See and Believe

The Nazareth Page - A gospel meditation for your home

March 29, 2020 – Fifth Sunday of Lent - John 11:1-45

REFLECTION QUESTIONS:
Download this simple process to Prepare for Sunday using the Observe, Judge, Act Method.

Although I live in a quiet corner of the Unites States, we enjoy regular train service. The Empire Builder is one of Amtrak’s remaining great passenger trains and each day it visits our town, once in the morning heading east and once each evening traveling west. It’s not always on time. In fact, when it is, locals notice.

In today’s gospel we are reminded of one of the greatest miracles of Jesus, his bringing his close friend Lazarus back to life after he had been entombed four days. Jesus was criticized because it was thought that if he had come earlier, he could have prevented the death of his friend. Maybe he could have, but he chose not to. Jesus was following his own timetable. In his view he was right “on time.”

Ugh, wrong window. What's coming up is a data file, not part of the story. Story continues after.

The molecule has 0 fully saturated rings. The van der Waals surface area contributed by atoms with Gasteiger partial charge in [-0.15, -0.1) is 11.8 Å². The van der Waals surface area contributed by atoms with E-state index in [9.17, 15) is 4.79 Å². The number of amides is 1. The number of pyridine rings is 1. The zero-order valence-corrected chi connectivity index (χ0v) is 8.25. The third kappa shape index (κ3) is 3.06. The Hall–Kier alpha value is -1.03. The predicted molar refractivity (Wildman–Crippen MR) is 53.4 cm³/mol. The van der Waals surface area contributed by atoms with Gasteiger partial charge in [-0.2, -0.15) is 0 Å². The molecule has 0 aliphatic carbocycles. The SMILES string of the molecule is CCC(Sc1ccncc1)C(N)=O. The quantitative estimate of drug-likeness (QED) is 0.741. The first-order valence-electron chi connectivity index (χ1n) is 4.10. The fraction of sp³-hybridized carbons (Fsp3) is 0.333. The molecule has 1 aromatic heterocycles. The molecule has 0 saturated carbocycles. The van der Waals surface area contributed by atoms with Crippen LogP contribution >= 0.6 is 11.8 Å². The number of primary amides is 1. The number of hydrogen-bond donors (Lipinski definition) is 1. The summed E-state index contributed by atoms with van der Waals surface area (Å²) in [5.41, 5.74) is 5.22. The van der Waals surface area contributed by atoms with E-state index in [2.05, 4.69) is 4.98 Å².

Of course, the death of Lazarus saddened Jesus. He even wept as he approached the sealed tomb, a clear reminder of his humanness. But now it was time for Jesus to get to work. Later in John’s Gospel he will say that he is the way, the truth and the life. He is the Lord of life. He came to us on Earth so that we might have life in abundance. Thus, he would call Lazarus forth from the tomb. And in the presence of many, Lazarus came out. There is no record of the crowd’s response, or that of his sisters, Martha and Mary. Fittingly, the gospel today ends with the note than because of this miracle, many began to believe in Jesus. If we were there, we would likely do the same.

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See the Miracles

The Nazareth Page - A gospel meditation for your home

March 22, 2020 – Fourth Sunday of Lent - John 9:1-41

REFLECTION QUESTIONS:
Download this simple process to Prepare for Sunday using the Observe, Judge, Act Method.

Today we hear again a familiar biblical story. A man was born blind. People wondered why this had happened. The narrowness of the time suggested that blindness, and other misfortunes, were caused by evil and sin. Bod things happened to bad people. At least, that was the general opinion.